Kabul: The Taliban announced a list of deputy ministers on Tuesday, failing to name any women, despite an international outcry when they presented their all-male Cabinet ministers earlier this month.
The list was presented by government spokesman Zabihullah Mujahid at a new conference in the Afghan capital, Kabul.
The list of deputy ministers signals that the Taliban have not been swayed by the international criticism and that they’re doubling down on their current hard-line path despite initial promises of inclusivity and upholding women’s rights.
Not Their First Time Undermining Women Rights in Afghanistan
Taliban spokesperson Sayed Zekrullah Hashimi’s recent interview with TOLO News had stoked a controversy wherein he stated that women cannot be ministers and should restrict themselves to giving birth.
“Women can’t be ministers, they should give birth,” Hashimi said in a recent interview, which soon became viral on social media. The recent interview reinforces the perception of the Islamic hardline group’s claim that they will have a new improved version of their rule in Afghanistan, unlike in the 1990s.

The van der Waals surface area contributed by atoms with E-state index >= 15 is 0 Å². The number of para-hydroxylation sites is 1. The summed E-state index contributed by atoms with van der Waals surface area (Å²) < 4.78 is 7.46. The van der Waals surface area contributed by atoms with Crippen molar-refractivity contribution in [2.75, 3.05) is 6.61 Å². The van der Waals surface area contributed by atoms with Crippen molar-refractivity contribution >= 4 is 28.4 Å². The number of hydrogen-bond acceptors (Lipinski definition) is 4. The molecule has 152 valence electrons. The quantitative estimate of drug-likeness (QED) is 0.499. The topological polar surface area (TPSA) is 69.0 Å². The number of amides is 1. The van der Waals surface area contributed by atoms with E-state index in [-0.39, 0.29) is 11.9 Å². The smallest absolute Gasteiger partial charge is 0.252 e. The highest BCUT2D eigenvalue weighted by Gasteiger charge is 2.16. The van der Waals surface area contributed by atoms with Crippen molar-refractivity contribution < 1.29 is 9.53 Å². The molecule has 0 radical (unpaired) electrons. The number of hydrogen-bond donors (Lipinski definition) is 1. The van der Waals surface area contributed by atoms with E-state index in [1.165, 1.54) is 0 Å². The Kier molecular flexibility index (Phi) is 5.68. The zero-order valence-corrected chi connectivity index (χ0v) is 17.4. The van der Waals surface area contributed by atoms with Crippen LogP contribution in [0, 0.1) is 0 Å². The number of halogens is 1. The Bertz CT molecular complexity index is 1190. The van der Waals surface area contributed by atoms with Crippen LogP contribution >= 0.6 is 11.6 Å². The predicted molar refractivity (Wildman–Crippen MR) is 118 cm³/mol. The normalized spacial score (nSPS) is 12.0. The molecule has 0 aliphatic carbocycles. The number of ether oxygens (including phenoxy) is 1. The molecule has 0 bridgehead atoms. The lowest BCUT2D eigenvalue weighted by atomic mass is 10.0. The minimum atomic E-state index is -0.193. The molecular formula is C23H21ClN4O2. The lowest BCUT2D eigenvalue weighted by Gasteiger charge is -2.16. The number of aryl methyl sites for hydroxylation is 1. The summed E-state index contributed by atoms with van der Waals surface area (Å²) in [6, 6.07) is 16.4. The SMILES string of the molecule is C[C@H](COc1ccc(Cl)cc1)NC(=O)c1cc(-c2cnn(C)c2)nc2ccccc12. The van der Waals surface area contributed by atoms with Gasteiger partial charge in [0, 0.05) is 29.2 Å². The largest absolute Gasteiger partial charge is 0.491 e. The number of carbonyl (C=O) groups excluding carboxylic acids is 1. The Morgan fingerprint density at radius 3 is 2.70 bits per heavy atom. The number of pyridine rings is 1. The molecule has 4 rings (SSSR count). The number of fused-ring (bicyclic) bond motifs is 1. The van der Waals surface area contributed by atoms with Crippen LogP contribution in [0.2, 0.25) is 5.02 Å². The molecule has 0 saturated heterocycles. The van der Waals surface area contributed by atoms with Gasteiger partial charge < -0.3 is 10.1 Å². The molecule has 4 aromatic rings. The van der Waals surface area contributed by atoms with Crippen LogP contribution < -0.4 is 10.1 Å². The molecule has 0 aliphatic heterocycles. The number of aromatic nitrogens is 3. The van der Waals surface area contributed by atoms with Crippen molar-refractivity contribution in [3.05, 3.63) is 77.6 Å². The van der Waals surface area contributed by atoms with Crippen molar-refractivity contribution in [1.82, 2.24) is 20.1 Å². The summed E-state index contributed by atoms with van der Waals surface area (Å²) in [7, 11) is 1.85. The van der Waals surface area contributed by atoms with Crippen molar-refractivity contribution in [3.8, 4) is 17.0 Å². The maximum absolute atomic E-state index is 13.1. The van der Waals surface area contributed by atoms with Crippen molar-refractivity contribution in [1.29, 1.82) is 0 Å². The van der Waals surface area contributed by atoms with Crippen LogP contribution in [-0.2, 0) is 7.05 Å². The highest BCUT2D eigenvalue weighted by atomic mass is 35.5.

Previously, the Minister of higher education in Afghanistan installed by Taliban, Sheikh Molvi Noorullah Munir made headlines on Sept 10, after he raised question about higher education. Munir was heard saying that PhD, Masters’ degrees are not important.
“No Phd degree, master’s degree is valuable today. You see that the Mullahs and Taliban that are in the power, have no Phd, MA or even a high school degree, but are the greatest of all,” he was heard saying in a video widely circulated on social media.
His remarks clearly reveal the mindset of the Taliban government, which many experts say was expected.
(With inputs from PTI)